2010 is a vital time to secure vets home funding
WILLMAR -- Expect to see a strong presence in St. Paul by the Kandiyohi County and City of Willmar Economic Development Commission during the 2010 legislative session.
Local officials view this as a make-or-break year to secure bonding for a geriatric, mental health and long-term care veterans home to be built in Willmar, and they plan to lobby ag-gressively for the project.
"I believe the window of opportunity is there for us," Steve Renquist, executive director of the EDC, told members of the operating board on Thursday.
The EDC's governing board last week voted to hire a lobbyist, former state senator Dean Elton Johnson, to help open doors and move the initiative forward in the Legislature.
But EDC officials themselves plan to be visible too at the state Capitol, Renquist said Thursday.
One of the messages local officials believe is particularly important: The veterans facility that is being proposed will incorporate mental health services for veterans of all ages, as well as geriatric and skilled long-term care for aging veterans.
This makes it unique, and distinct from the traditional veterans homes that already exist, Renquist said.
The Minnesota Department of Veterans Affairs has identified a need for such a facility and has placed it on the department's priority list for the Legislature, he said.
The Department of Veterans Affairs in fact has not specifically requested legislative funds for a traditional veterans nursing home, Renquist added.
Local officials also hope to convey the message that operating costs for the proposed facility in Willmar might not be much greater than what the state is currently investing in veterans care.
Not only are many of these costs already being incurred, but the structure of the veterans home proposal would make it eligible for federal funds and would reduce the financial responsibility of state and county government, Renquist said.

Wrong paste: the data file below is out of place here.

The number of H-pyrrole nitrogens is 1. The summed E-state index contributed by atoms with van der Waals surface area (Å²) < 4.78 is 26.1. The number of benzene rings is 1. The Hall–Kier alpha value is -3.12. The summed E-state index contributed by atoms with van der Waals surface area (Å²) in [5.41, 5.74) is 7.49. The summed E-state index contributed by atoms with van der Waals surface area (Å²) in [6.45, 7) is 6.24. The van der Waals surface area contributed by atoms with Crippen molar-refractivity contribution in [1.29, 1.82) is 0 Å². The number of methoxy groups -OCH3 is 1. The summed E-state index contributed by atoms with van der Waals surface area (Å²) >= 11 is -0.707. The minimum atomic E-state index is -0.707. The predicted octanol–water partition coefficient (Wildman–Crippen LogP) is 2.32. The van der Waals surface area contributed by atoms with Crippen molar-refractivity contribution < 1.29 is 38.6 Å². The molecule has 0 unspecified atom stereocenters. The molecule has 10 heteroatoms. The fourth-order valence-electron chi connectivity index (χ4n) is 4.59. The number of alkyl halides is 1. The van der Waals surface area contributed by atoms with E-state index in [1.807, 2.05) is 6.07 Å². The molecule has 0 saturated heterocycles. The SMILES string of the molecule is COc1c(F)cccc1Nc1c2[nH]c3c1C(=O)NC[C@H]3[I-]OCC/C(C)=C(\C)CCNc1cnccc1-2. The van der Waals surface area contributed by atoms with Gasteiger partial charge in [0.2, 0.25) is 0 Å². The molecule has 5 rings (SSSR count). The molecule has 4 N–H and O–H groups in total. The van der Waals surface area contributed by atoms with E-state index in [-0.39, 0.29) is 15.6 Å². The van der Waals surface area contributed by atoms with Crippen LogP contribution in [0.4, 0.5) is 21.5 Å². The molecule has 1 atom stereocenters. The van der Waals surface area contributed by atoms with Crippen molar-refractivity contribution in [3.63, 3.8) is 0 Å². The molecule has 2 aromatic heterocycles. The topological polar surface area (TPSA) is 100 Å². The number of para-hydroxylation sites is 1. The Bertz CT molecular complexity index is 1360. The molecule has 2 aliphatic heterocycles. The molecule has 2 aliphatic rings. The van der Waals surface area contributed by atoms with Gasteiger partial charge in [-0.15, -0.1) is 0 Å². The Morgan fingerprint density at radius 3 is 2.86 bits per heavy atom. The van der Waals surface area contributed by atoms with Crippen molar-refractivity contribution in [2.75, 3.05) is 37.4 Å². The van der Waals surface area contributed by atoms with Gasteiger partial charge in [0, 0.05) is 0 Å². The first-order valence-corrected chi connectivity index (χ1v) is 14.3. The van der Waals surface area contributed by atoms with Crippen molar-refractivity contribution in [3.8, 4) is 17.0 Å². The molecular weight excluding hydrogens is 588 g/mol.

"We think we can make a strong argument that it'll save the state of Minnesota money," he said.
Renquist said the process has already begun of introducing a bill in the House to allocate funding for 35 percent of the construction costs for a veterans facility in Willmar. During each of the past two sessions, the project made it all the way to the conference committee level before being cut from the final bill.
Although local officials are placing their foremost emphasis on the need to ensure Minnesota veterans are being adequately cared for, they also view the project as an economic benefit to Kandiyohi County.
Renquist shared figures with the Economic Development Commission's operating board Thursday from a study that attempts to quantify the economic benefit a new veterans home would bring to the community. He said the data come from a study conducted for another city with a similar size and wage scale to that of Willmar.
The study estimates the direct economic impact of construction costs at $18.6 million, not including land acquisition or furnishings and equipment. The construction is estimated to directly create 168 construction jobs and another 79 jobs related to services and products.
Altogether, construction could stimulate the local economy by as much as $12.2 million in gross regional product and $9.85 million in labor income, according to the study.
Daily operation of the veterans home could create 268 jobs and contribute $11.2 million a year to the gross regional product, the study estimated.